“He wanted the South to be rebuilt and rise again. And it was lift the tide of all boats, not one over the other,” he said. “If you change it, change it for the better. But do it consciously, not reactively.”
William Hedgepeth, a writer, political consultant and former magazine editor, was against changing the name of the high school, from which he graduated in 1959, and was opposed to an apology.
“I just don’t think there’s any sense in people apologizing for things that happened 100 years ago, when viewpoints were different than they are today,” Hedgepeth said in an interview.
But other journalists and scholars disagreed.
When asked if the newspaper should apologize for its past racist coverage, as others have done, Forde responded, “Of course.’’
She said she would “defer to Black Georgians about what they would wish to see, but at the very least, I would expect The Atlanta Journal-Constitution to discuss [this] for its readership, to make this history plain.”
James Mallory was the first Black journalist to be named The Journal-Constitution’s managing editor, the same position held by Grady at The Constitution. Mallory retired as senior managing editor in 2012. “The whole issue that we’re having now is …, ‘How do you acknowledge the past?’ You can’t relive the past, you can’t replace what happened. It is what it is,” Mallory said in an interview. “So, the newspapers that have found a way to acknowledge what they did that was wrong, I applaud them for doing that.”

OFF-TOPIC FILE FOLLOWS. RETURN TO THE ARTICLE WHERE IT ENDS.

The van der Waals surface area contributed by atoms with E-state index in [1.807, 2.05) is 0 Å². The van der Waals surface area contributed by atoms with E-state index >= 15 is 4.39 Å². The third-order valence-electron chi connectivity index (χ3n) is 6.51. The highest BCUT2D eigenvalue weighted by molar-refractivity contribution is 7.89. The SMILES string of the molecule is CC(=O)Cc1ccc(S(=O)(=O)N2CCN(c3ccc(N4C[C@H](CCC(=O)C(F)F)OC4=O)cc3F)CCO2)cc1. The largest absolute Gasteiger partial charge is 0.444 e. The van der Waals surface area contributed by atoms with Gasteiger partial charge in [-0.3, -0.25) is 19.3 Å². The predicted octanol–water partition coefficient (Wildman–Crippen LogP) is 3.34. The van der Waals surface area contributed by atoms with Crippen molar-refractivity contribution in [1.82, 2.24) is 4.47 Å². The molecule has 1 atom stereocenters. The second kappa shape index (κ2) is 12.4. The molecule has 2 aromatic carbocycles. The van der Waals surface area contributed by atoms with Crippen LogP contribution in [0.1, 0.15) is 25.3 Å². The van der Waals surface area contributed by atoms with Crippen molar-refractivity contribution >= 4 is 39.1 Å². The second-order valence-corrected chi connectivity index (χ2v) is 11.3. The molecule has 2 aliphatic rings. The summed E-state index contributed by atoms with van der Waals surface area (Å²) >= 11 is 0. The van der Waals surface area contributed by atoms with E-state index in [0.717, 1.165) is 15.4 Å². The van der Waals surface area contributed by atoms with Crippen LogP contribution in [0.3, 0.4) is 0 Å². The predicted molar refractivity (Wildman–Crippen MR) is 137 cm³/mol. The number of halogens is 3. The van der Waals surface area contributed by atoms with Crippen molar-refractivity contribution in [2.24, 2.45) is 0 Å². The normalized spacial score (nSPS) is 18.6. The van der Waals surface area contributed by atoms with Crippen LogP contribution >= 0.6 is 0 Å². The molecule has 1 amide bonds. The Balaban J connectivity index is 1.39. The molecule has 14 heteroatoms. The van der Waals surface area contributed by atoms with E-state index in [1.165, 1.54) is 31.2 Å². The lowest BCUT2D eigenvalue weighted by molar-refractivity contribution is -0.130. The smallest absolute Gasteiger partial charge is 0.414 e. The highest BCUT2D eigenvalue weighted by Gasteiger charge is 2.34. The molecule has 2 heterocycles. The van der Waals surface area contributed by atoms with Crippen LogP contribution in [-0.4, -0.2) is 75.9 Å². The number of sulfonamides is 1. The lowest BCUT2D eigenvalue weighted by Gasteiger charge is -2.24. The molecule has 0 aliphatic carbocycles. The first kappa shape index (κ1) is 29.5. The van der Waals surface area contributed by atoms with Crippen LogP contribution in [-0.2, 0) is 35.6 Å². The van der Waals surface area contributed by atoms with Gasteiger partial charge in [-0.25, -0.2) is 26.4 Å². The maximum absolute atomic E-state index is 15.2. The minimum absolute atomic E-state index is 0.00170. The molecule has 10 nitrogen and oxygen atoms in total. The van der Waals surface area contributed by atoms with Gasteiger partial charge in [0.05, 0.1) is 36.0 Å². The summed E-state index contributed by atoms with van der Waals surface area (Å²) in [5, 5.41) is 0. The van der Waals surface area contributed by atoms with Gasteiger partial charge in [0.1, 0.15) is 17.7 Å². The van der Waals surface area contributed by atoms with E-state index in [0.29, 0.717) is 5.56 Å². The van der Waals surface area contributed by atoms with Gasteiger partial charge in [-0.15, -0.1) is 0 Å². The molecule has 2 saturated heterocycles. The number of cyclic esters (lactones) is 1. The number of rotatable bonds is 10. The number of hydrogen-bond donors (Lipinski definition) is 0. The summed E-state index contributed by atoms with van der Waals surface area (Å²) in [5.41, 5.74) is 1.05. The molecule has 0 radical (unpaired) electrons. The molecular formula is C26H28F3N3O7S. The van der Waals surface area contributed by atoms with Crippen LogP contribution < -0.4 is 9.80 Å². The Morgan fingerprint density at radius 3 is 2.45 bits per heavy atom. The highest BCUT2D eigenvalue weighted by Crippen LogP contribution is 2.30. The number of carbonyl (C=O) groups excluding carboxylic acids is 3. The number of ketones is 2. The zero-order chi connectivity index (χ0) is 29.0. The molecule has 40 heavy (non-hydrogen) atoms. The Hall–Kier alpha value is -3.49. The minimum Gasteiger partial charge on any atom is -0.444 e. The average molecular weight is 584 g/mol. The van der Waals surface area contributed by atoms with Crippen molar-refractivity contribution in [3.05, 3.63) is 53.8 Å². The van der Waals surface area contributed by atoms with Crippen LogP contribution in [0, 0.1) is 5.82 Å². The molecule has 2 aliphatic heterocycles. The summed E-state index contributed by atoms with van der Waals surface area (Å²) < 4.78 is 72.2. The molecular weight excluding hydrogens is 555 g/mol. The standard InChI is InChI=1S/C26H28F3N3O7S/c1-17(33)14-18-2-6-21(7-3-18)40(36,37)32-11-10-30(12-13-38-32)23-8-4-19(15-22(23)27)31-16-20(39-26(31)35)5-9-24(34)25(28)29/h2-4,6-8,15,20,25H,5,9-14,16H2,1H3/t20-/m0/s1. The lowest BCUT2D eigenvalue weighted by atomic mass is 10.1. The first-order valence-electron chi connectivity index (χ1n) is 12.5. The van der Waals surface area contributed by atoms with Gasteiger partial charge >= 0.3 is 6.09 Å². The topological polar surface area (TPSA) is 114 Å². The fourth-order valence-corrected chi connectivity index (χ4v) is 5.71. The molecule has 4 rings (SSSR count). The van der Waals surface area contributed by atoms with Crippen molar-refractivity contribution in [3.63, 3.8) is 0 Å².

Hank Klibanoff, another former managing editor at The Journal-Constitution, who is white, shared a similar view. “I have … an enormous respect for those newspapers that have gone back and reviewed their coverage and seen how egregiously racist it was,” said Klibanoff, who won a Pulitzer prize for “The Race Beat: The Press, the Civil Rights Struggle, and the Awakening of a Nation,” a book he co-authored with fellow Southerner and editor Gene Roberts.
“I don’t think [the current leadership of The Journal-Constitution] can be held responsible for what happened 100 years ago,” said Bill Kovach, a former editor at The Journal-Constitution, former Washington bureau chief for The New York Times and curator of the Nieman Foundation for Journalism at Harvard University. “But I do think they have to be aware of that history, and let the readers know.”